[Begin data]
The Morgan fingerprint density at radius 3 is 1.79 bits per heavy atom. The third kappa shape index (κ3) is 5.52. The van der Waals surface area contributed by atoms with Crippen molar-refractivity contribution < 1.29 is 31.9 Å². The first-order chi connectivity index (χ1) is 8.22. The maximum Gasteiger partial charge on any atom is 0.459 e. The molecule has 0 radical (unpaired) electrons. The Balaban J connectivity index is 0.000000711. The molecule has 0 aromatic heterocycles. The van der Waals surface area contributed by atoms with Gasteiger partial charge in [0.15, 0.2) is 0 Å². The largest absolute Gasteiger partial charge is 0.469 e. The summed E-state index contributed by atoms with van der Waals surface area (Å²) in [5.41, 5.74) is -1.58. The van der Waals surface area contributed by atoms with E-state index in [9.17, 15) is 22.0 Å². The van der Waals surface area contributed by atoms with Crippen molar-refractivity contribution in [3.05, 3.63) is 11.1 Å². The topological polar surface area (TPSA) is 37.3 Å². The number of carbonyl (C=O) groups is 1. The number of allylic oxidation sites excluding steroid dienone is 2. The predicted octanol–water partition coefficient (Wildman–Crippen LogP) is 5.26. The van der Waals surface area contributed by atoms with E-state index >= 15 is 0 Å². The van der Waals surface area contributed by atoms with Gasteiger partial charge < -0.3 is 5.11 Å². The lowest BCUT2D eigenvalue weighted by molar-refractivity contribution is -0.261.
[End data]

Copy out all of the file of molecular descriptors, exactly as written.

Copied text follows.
The Morgan fingerprint density at radius 3 is 1.79 bits per heavy atom. The third kappa shape index (κ3) is 5.52. The van der Waals surface area contributed by atoms with Crippen molar-refractivity contribution < 1.29 is 31.9 Å². The first-order chi connectivity index (χ1) is 8.22. The maximum Gasteiger partial charge on any atom is 0.459 e. The molecule has 0 radical (unpaired) electrons. The Balaban J connectivity index is 0.000000711. The molecule has 0 aromatic heterocycles. The van der Waals surface area contributed by atoms with Gasteiger partial charge in [0.15, 0.2) is 0 Å². The largest absolute Gasteiger partial charge is 0.469 e. The summed E-state index contributed by atoms with van der Waals surface area (Å²) in [5.41, 5.74) is -1.58. The van der Waals surface area contributed by atoms with E-state index in [9.17, 15) is 22.0 Å². The van der Waals surface area contributed by atoms with Crippen molar-refractivity contribution in [3.05, 3.63) is 11.1 Å². The topological polar surface area (TPSA) is 37.3 Å². The number of carbonyl (C=O) groups is 1. The number of allylic oxidation sites excluding steroid dienone is 2. The predicted octanol–water partition coefficient (Wildman–Crippen LogP) is 5.26. The van der Waals surface area contributed by atoms with E-state index >= 15 is 0 Å². The van der Waals surface area contributed by atoms with Gasteiger partial charge < -0.3 is 5.11 Å². The lowest BCUT2D eigenvalue weighted by molar-refractivity contribution is -0.261.